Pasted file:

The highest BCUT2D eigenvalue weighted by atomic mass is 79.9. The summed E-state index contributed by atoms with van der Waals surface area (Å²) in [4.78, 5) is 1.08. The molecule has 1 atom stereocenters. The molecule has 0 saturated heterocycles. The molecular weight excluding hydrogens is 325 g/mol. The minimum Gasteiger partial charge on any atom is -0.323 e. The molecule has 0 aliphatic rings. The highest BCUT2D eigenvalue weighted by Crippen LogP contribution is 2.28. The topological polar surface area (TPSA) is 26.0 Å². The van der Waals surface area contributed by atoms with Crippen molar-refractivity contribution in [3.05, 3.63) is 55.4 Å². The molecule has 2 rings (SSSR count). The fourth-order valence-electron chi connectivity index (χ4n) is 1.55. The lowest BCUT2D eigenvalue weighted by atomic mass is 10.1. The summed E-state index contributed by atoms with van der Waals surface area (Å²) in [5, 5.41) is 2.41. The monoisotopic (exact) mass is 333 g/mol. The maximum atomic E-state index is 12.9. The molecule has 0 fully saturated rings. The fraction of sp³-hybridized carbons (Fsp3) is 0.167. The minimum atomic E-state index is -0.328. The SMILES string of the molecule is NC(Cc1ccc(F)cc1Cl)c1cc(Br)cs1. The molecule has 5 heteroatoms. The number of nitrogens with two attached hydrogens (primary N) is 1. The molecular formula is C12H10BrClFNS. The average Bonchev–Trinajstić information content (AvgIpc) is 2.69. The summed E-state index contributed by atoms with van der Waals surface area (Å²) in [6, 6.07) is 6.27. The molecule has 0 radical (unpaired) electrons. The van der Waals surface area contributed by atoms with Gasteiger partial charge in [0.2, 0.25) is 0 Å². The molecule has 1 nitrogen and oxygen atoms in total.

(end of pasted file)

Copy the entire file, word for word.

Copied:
The highest BCUT2D eigenvalue weighted by atomic mass is 79.9. The summed E-state index contributed by atoms with van der Waals surface area (Å²) in [4.78, 5) is 1.08. The molecule has 1 atom stereocenters. The molecule has 0 saturated heterocycles. The molecular weight excluding hydrogens is 325 g/mol. The minimum Gasteiger partial charge on any atom is -0.323 e. The molecule has 0 aliphatic rings. The highest BCUT2D eigenvalue weighted by Crippen LogP contribution is 2.28. The topological polar surface area (TPSA) is 26.0 Å². The van der Waals surface area contributed by atoms with Crippen molar-refractivity contribution in [3.05, 3.63) is 55.4 Å². The molecule has 2 rings (SSSR count). The fourth-order valence-electron chi connectivity index (χ4n) is 1.55. The lowest BCUT2D eigenvalue weighted by atomic mass is 10.1. The summed E-state index contributed by atoms with van der Waals surface area (Å²) in [5, 5.41) is 2.41. The monoisotopic (exact) mass is 333 g/mol. The maximum atomic E-state index is 12.9. The molecule has 0 fully saturated rings. The fraction of sp³-hybridized carbons (Fsp3) is 0.167. The minimum atomic E-state index is -0.328. The SMILES string of the molecule is NC(Cc1ccc(F)cc1Cl)c1cc(Br)cs1. The molecule has 5 heteroatoms. The number of nitrogens with two attached hydrogens (primary N) is 1. The molecular formula is C12H10BrClFNS. The average Bonchev–Trinajstić information content (AvgIpc) is 2.69. The summed E-state index contributed by atoms with van der Waals surface area (Å²) in [6, 6.07) is 6.27. The molecule has 0 radical (unpaired) electrons. The van der Waals surface area contributed by atoms with Gasteiger partial charge in [0.2, 0.25) is 0 Å². The molecule has 1 nitrogen and oxygen atoms in total.